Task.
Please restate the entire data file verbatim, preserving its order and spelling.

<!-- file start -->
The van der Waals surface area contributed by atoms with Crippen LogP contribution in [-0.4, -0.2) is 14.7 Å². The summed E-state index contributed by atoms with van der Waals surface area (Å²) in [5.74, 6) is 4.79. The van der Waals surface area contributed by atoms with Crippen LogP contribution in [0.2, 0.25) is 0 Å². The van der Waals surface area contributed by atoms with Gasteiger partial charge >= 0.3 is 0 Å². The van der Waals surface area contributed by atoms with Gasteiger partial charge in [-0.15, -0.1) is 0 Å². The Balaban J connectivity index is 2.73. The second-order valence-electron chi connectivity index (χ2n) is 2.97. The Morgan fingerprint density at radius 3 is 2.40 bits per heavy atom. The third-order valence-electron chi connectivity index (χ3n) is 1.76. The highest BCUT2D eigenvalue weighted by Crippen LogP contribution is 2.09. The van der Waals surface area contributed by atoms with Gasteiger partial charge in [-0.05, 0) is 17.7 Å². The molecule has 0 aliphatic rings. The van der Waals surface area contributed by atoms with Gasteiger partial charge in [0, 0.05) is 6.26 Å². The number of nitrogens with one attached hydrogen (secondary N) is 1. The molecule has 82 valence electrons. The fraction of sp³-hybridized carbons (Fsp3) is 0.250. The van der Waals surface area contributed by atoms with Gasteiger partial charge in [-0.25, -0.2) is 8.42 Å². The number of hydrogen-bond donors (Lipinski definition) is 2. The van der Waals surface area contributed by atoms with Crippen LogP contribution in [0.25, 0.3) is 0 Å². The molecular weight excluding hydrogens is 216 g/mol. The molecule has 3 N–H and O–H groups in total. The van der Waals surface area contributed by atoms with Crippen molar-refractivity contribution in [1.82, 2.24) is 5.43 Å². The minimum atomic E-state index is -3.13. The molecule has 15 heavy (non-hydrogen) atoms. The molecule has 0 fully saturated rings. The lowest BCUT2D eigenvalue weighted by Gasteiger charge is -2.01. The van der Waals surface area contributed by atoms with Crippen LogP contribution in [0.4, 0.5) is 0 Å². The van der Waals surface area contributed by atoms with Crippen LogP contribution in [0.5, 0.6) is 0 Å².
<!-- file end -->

The van der Waals surface area contributed by atoms with Crippen LogP contribution in [-0.4, -0.2) is 14.7 Å². The summed E-state index contributed by atoms with van der Waals surface area (Å²) in [5.74, 6) is 4.79. The van der Waals surface area contributed by atoms with Crippen LogP contribution in [0.2, 0.25) is 0 Å². The van der Waals surface area contributed by atoms with Gasteiger partial charge >= 0.3 is 0 Å². The van der Waals surface area contributed by atoms with Gasteiger partial charge in [-0.15, -0.1) is 0 Å². The Balaban J connectivity index is 2.73. The second-order valence-electron chi connectivity index (χ2n) is 2.97. The Morgan fingerprint density at radius 3 is 2.40 bits per heavy atom. The third-order valence-electron chi connectivity index (χ3n) is 1.76. The highest BCUT2D eigenvalue weighted by Crippen LogP contribution is 2.09. The van der Waals surface area contributed by atoms with Gasteiger partial charge in [-0.05, 0) is 17.7 Å². The molecule has 0 aliphatic rings. The van der Waals surface area contributed by atoms with Gasteiger partial charge in [0, 0.05) is 6.26 Å². The number of nitrogens with one attached hydrogen (secondary N) is 1. The molecule has 82 valence electrons. The fraction of sp³-hybridized carbons (Fsp3) is 0.250. The van der Waals surface area contributed by atoms with Gasteiger partial charge in [-0.25, -0.2) is 8.42 Å². The number of hydrogen-bond donors (Lipinski definition) is 2. The van der Waals surface area contributed by atoms with Crippen LogP contribution in [0.25, 0.3) is 0 Å². The molecular weight excluding hydrogens is 216 g/mol. The molecule has 3 N–H and O–H groups in total. The van der Waals surface area contributed by atoms with Crippen molar-refractivity contribution in [1.82, 2.24) is 5.43 Å². The minimum atomic E-state index is -3.13. The molecule has 15 heavy (non-hydrogen) atoms. The molecule has 0 fully saturated rings. The lowest BCUT2D eigenvalue weighted by Gasteiger charge is -2.01. The van der Waals surface area contributed by atoms with Crippen LogP contribution in [0.4, 0.5) is 0 Å². The van der Waals surface area contributed by atoms with Crippen LogP contribution in [0.5, 0.6) is 0 Å².